VATICAN CITY (RNS) — It’s not every day that Pope Francis chooses to invoke the full weight of his office. This is, after all, the pontiff renowned for his freewheeling, informal style and that famous phrase “who am I to judge.”
But when it comes to the furious internal rows over Catholic worship, he’s decided enough is enough.
In a detailed, 2,500-word address at the Vatican on Aug. 24, Francis declared that the Roman Catholic Church’s liturgical reforms of the 1960s are “irreversible,” a move designed to stop groups of traditionalists trying to roll back those changes.
While acknowledging that “there is still work to do” in interpreting changes made during the Second Vatican Council, the pontiff said it is not a question “of rethinking the reform by reviewing its choices, but of knowing better the underlying reasons.”
The speech almost certainly won’t end the Catholic liturgy wars. Just a few hours after it was delivered the Latin Mass Society, based in the United Kingdom, responded: “Is it a piece of poetic prose about the liturgy? Have got through about half of it and lost the will to live.”
The pope’s words reflect his growing frustration with a traditionalist faction that opposes his overall reformist agenda. Still, a return to previous styles of worship has little support from ordinary Catholics except for a vocal minority.
And the traditionalists wield considerable influence. They include Cardinal Robert Sarah, leader of the Vatican’s Congregation for Divine Worship. He has said liturgical reformers have brought about “devastation and schism” in the church and has delighted conservatives with his call for priests to say mass with their backs to the people.
In Catholic understanding, the celebration of the liturgy is both a moment to praise God but also build up the community of the church. The eucharist, the reenactment of Jesus’ last supper, is something everyone — priest and people — plays a part in.
Walk into the average Catholic Church for mass on Sunday and you are likely to witness a ritual conducted in a language understood by local people and led by a priest facing his congregation. Some of those attending the liturgy will also read passages of Scripture, distribute communion and say prayers. And when it comes to the singing, you’re more likely to hear the sound of guitars strumming than any Latin chanting.
For years, a faction of conservative Catholics have called for a return to a formal style of worship that includes more Latin, a priest facing east and people praying quietly in the pews. This, they argue, is how Catholics have worshipped for centuries and ensures the celebration is sacred and awe-inspiring.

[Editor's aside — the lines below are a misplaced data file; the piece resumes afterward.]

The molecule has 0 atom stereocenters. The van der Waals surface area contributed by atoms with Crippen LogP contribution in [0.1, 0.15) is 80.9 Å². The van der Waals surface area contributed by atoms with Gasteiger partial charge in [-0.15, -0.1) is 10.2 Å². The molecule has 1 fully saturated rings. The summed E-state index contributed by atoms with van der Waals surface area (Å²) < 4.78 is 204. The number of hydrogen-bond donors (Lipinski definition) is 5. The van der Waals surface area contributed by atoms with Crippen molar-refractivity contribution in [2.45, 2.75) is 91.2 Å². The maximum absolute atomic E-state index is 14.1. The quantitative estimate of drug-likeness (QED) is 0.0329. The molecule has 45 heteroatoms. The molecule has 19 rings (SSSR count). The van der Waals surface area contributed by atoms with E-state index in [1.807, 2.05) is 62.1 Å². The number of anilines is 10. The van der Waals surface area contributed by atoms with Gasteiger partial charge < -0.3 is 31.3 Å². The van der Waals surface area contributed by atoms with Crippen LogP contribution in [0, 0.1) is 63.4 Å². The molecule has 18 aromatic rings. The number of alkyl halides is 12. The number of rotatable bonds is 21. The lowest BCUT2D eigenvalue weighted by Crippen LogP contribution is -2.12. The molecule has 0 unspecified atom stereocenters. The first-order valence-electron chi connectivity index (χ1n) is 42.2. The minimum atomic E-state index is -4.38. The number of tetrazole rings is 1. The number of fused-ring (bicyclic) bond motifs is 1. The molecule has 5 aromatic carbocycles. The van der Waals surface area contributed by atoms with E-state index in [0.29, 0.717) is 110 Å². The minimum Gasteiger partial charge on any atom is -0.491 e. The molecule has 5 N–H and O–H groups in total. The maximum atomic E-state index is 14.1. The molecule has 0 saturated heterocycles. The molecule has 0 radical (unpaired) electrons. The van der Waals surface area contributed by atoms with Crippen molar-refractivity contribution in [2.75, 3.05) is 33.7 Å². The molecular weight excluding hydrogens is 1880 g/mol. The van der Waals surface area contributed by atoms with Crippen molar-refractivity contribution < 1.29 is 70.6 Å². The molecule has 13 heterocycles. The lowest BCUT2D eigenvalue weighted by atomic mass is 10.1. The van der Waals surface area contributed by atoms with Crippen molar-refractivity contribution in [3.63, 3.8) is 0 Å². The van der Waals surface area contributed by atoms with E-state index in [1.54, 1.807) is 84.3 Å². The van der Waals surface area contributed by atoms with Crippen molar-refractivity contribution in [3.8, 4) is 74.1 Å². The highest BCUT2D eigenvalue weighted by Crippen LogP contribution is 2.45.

Before the 1962 - 65 council, mass was celebrated entirely in Latin, with the priest saying prayers in a voice that was barely audible. Defenders of this form of liturgy say it offers an other-worldly experience that connects people with the divine.
But a near unanimous number of bishops disagreed and voted during the council to make changes including allowing the use of vernacular languages in the liturgy and the “full, active and conscious” participation of the congregation. Defenders of reform argue that mass said in this way is closer to how the early Christians celebrated the eucharist when they gathered in one another’s houses to pray.
In the years following the council there was a backlash in certain quarters against how the changes set forward by the council developed and there were increasing calls for a “reform of the reform.”
During Benedict XVI’s papacy traditionalists were encouraged by his loosening of restrictions on celebrating the old form of the liturgy a decade ago while more recently they have applauded Sarah who has spoken favourably about a “reform of the reform.”
In his speech on Aug. 24 the pope described the mass as “popular” rather than “clerical” and “an action for the people, but also of the people.” He also quoted from the Second Vatican Council documents stating that Catholics should not be “strangers or silent spectators” during mass.
For Francis, the liturgy is more than an idea and should reflect a church that is “truly living” and missionary. And he pointed out that reforms to the liturgy were started by popes such as Pius X and Pius XII, who were held up as heroes by traditionalists.
Christopher Lamb is The Tablet’s Rome correspondent and a contributor to RNS.